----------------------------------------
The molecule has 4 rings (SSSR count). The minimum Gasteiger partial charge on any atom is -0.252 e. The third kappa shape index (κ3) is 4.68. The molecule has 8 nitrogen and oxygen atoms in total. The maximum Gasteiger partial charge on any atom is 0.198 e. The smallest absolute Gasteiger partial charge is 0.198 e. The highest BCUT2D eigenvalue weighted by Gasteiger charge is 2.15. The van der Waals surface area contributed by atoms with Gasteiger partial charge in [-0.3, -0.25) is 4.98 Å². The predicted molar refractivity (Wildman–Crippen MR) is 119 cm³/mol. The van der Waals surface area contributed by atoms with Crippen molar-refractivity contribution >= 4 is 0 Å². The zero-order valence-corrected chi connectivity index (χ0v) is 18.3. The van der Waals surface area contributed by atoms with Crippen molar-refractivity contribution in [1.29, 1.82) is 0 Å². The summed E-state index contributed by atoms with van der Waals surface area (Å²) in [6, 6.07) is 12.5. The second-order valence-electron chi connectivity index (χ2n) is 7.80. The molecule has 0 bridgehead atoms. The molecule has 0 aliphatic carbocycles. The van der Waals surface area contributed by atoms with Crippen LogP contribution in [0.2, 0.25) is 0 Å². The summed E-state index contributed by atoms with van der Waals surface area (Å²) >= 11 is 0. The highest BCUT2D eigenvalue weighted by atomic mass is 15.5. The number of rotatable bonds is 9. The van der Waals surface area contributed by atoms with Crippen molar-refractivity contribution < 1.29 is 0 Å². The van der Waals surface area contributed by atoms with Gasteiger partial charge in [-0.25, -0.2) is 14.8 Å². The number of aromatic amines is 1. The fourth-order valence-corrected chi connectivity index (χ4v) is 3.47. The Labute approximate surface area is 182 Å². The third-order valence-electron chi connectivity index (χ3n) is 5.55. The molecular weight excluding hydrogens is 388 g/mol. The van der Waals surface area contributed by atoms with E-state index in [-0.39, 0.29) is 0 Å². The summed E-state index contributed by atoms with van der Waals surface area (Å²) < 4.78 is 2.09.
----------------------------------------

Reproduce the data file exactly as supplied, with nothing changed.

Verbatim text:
The molecule has 4 rings (SSSR count). The minimum Gasteiger partial charge on any atom is -0.252 e. The third kappa shape index (κ3) is 4.68. The molecule has 8 nitrogen and oxygen atoms in total. The maximum Gasteiger partial charge on any atom is 0.198 e. The smallest absolute Gasteiger partial charge is 0.198 e. The highest BCUT2D eigenvalue weighted by Gasteiger charge is 2.15. The van der Waals surface area contributed by atoms with Gasteiger partial charge in [-0.3, -0.25) is 4.98 Å². The predicted molar refractivity (Wildman–Crippen MR) is 119 cm³/mol. The van der Waals surface area contributed by atoms with Crippen molar-refractivity contribution >= 4 is 0 Å². The zero-order valence-corrected chi connectivity index (χ0v) is 18.3. The van der Waals surface area contributed by atoms with Crippen molar-refractivity contribution in [1.29, 1.82) is 0 Å². The summed E-state index contributed by atoms with van der Waals surface area (Å²) in [6, 6.07) is 12.5. The second-order valence-electron chi connectivity index (χ2n) is 7.80. The molecule has 0 bridgehead atoms. The molecule has 0 aliphatic carbocycles. The van der Waals surface area contributed by atoms with Crippen LogP contribution in [0.2, 0.25) is 0 Å². The summed E-state index contributed by atoms with van der Waals surface area (Å²) >= 11 is 0. The highest BCUT2D eigenvalue weighted by atomic mass is 15.5. The number of rotatable bonds is 9. The van der Waals surface area contributed by atoms with Crippen molar-refractivity contribution < 1.29 is 0 Å². The van der Waals surface area contributed by atoms with Gasteiger partial charge in [-0.25, -0.2) is 14.8 Å². The number of aromatic amines is 1. The fourth-order valence-corrected chi connectivity index (χ4v) is 3.47. The Labute approximate surface area is 182 Å². The third-order valence-electron chi connectivity index (χ3n) is 5.55. The molecular weight excluding hydrogens is 388 g/mol. The van der Waals surface area contributed by atoms with E-state index in [-0.39, 0.29) is 0 Å². The summed E-state index contributed by atoms with van der Waals surface area (Å²) < 4.78 is 2.09.